If there is one thing I’ve learned while teaching ESL in Korea it’s this: best not give my students a ‘carte blanche’ when it comes to creative assignments.
In 2008 I was working as an elementary school teacher in Daejon, South Korea. I had the ‘good fortune’ of working for a wonderful school that allowed me to receive additional holidays when other foreign English teachers were forced to come into school and twiddle their thumbs (what in Korea is coined as desk warming) during intersession periods. Moreover, an even greater blessing was an initiative set forth by the Daejeon Metropolitan Office of Education which created a large budget for English camps to be held across the city throughout winter and summer vacation periods at select schools. At the time I was saving for what would eventually be my nearly two year around the world backpacking adventure and I pounced at the opportunity to work in these camps, which in essence, allowed me to earn nearly double salary (my regular salary from my school plus extra pay for these camps).
One of my favorite assignments was at a middle school located in the outskirts of the city. I had free reign to create my own lessons and I had a blast designing what I thought were highly engaging and interactive lesson plans. Many of the Korean students attending the camp were forced to be there by their parents. With this in mind, I decided many of my lessons would involve art and/or games as the central theme. My prized lesson, ‘Create The Perfect Park’ was to be saved for the final day of camp.
Create The Perfect Park Project was a template I found from a site called MES English. The students would be given this large outline of a park and would have the opportunity to create any kind of park they liked along with a set of rules. Some chose a science, entertainment or animals theme while others ventured off in other directions. Typical things included ‘free restaurants’ and ‘no parent or no study zones’ along with video game arcades and theme park rides.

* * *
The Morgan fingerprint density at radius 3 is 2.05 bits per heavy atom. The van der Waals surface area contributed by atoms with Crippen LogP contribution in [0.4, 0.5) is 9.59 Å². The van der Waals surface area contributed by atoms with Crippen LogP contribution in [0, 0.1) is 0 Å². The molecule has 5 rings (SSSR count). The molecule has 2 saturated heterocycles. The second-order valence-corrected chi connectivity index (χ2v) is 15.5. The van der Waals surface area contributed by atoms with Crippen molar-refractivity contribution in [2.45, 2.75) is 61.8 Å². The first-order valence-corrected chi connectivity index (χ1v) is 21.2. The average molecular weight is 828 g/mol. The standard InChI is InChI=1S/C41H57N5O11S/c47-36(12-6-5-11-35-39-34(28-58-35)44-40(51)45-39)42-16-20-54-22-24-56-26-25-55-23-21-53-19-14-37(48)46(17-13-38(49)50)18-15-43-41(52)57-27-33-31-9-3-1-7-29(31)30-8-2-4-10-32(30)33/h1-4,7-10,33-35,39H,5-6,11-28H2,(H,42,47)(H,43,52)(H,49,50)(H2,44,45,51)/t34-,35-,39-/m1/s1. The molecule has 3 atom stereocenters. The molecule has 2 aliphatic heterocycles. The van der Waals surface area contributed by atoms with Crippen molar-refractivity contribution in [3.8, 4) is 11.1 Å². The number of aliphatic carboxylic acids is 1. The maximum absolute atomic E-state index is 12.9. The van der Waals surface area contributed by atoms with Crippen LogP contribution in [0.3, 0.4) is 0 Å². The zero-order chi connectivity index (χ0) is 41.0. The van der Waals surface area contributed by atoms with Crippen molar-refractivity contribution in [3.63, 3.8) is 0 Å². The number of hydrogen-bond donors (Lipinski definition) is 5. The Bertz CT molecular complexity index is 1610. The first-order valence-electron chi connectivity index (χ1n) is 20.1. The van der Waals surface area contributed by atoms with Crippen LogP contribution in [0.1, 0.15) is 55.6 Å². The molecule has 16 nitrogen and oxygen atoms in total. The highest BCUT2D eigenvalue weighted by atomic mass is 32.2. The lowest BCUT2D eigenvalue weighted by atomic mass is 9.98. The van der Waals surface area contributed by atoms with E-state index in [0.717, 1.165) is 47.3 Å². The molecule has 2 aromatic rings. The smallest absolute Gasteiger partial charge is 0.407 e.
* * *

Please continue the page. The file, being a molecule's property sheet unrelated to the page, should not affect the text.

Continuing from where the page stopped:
I was truly impressed with what some of my students came up with!
Normally, as a teacher I take the time to monitor the progress of my students as the lesson progresses; however, with this particular class, I was the only teacher supervising an unusually large group of students. As I finally made my way around the class it was nearly over.
Were some of the words I likely uttered as I roamed about the room; however, my jaw nearly hit the floor when I leaned over and saw what this one mischievous little Korean boy was manifesting on paper.
This was a unique park. There were no animals, pettting zoos, arcades or movie theaters. One could not tantalize their taste-buds with Korean restaurants or cotton candy shops. Devoid of all of this it was filled with quite a few ‘other things’ noteworthy enough to mention:
Strip clubs, singing rooms, bars and nightclubs were the theme of this park. The Korean boy even added such intricate details as 2-1 specials, wet t-shirt contests and free beer.
I was so completely and utterly shocked I didn’t handle all of this very well.
I laughed. I laughed hard. I laughed so hard I was nearly rolling on the ground in stitches.
Given that it was the final class I didn’t bother scolding the student or sending him to the principles office. I probably should have offered up some form of disciplinary measures but instead I just let it slide. I suppose having not come up with any rigid guidelines or restrictions for the assignment I was part to blame. Not having the time to closely monitor each student was something that also rested upon my shoulders.
I must admit, to this very day, I distinctly remember how this all went down. Having used this lesson many times, I’ve forgotten what many of my average and even exceptional students have contributed over the years; however, this ‘gem of a contribution’ has been etched into my memory for as long as I’ll live.
For the life of me, I wish I had of taken a photo of this ‘shady’ park (it would have made a great addition to my crazy travel photos photo essay); however, what I have instead (you’ll notice as the top photo) is another funny assignment recently crafted by another one of my students creating a comic strip. Although not as ‘racy’ as the story I just penned, it’s still pretty darn funny; at least, in my opinion it is. I suppose I haven’t quite evolved beyond the point of still enjoying toilet humor.
If you were teaching how would you have handled all of this? I’d love to hear your voices in the comments below.